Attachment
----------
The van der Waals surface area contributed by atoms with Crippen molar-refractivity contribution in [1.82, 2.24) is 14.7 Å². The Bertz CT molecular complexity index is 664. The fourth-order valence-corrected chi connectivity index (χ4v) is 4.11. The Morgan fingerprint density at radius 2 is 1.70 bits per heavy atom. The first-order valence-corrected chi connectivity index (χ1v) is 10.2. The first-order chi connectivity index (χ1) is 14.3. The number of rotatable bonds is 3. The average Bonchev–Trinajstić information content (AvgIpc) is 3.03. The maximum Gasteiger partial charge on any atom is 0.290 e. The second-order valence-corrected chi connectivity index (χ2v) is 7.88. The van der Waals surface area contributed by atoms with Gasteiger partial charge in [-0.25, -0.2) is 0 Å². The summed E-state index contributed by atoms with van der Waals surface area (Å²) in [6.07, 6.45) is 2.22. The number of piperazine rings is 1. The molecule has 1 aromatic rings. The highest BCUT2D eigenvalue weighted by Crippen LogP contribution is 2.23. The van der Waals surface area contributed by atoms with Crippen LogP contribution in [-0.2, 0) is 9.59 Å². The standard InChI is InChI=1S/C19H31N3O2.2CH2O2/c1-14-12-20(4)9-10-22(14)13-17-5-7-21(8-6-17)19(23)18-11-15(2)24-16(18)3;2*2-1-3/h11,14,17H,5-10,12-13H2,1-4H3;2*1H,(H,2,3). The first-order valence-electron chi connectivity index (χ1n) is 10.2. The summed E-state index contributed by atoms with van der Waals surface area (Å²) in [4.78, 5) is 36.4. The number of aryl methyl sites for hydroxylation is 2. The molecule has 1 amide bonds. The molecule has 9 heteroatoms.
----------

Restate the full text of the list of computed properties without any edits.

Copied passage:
The van der Waals surface area contributed by atoms with Crippen molar-refractivity contribution in [1.82, 2.24) is 14.7 Å². The Bertz CT molecular complexity index is 664. The fourth-order valence-corrected chi connectivity index (χ4v) is 4.11. The Morgan fingerprint density at radius 2 is 1.70 bits per heavy atom. The first-order valence-corrected chi connectivity index (χ1v) is 10.2. The first-order chi connectivity index (χ1) is 14.3. The number of rotatable bonds is 3. The average Bonchev–Trinajstić information content (AvgIpc) is 3.03. The maximum Gasteiger partial charge on any atom is 0.290 e. The second-order valence-corrected chi connectivity index (χ2v) is 7.88. The van der Waals surface area contributed by atoms with Gasteiger partial charge in [-0.25, -0.2) is 0 Å². The summed E-state index contributed by atoms with van der Waals surface area (Å²) in [6.07, 6.45) is 2.22. The number of piperazine rings is 1. The molecule has 1 aromatic rings. The highest BCUT2D eigenvalue weighted by Crippen LogP contribution is 2.23. The van der Waals surface area contributed by atoms with Crippen LogP contribution in [-0.2, 0) is 9.59 Å². The standard InChI is InChI=1S/C19H31N3O2.2CH2O2/c1-14-12-20(4)9-10-22(14)13-17-5-7-21(8-6-17)19(23)18-11-15(2)24-16(18)3;2*2-1-3/h11,14,17H,5-10,12-13H2,1-4H3;2*1H,(H,2,3). The first-order valence-electron chi connectivity index (χ1n) is 10.2. The summed E-state index contributed by atoms with van der Waals surface area (Å²) in [4.78, 5) is 36.4. The number of aryl methyl sites for hydroxylation is 2. The molecule has 1 amide bonds. The molecule has 9 heteroatoms.